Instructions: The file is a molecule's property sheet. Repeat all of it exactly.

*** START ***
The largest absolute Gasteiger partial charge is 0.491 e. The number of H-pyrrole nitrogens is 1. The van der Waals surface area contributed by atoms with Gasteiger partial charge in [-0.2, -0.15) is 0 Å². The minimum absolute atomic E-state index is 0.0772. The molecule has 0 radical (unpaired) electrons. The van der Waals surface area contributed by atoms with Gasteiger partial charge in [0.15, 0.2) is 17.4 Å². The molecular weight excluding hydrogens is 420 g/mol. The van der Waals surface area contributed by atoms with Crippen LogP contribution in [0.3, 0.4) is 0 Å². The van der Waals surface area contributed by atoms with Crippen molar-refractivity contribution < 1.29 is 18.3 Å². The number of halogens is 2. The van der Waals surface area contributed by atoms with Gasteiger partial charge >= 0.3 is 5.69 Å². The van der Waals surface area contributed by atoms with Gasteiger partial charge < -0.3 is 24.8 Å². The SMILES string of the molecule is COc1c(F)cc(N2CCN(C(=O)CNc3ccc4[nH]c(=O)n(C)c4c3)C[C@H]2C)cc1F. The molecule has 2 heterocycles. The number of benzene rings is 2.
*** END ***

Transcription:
The largest absolute Gasteiger partial charge is 0.491 e. The number of H-pyrrole nitrogens is 1. The van der Waals surface area contributed by atoms with Gasteiger partial charge in [-0.2, -0.15) is 0 Å². The minimum absolute atomic E-state index is 0.0772. The molecule has 0 radical (unpaired) electrons. The van der Waals surface area contributed by atoms with Gasteiger partial charge in [0.15, 0.2) is 17.4 Å². The molecular weight excluding hydrogens is 420 g/mol. The van der Waals surface area contributed by atoms with Crippen LogP contribution in [0.3, 0.4) is 0 Å². The van der Waals surface area contributed by atoms with Crippen molar-refractivity contribution < 1.29 is 18.3 Å². The number of halogens is 2. The van der Waals surface area contributed by atoms with Gasteiger partial charge >= 0.3 is 5.69 Å². The van der Waals surface area contributed by atoms with Gasteiger partial charge < -0.3 is 24.8 Å². The SMILES string of the molecule is COc1c(F)cc(N2CCN(C(=O)CNc3ccc4[nH]c(=O)n(C)c4c3)C[C@H]2C)cc1F. The molecule has 2 heterocycles. The number of benzene rings is 2.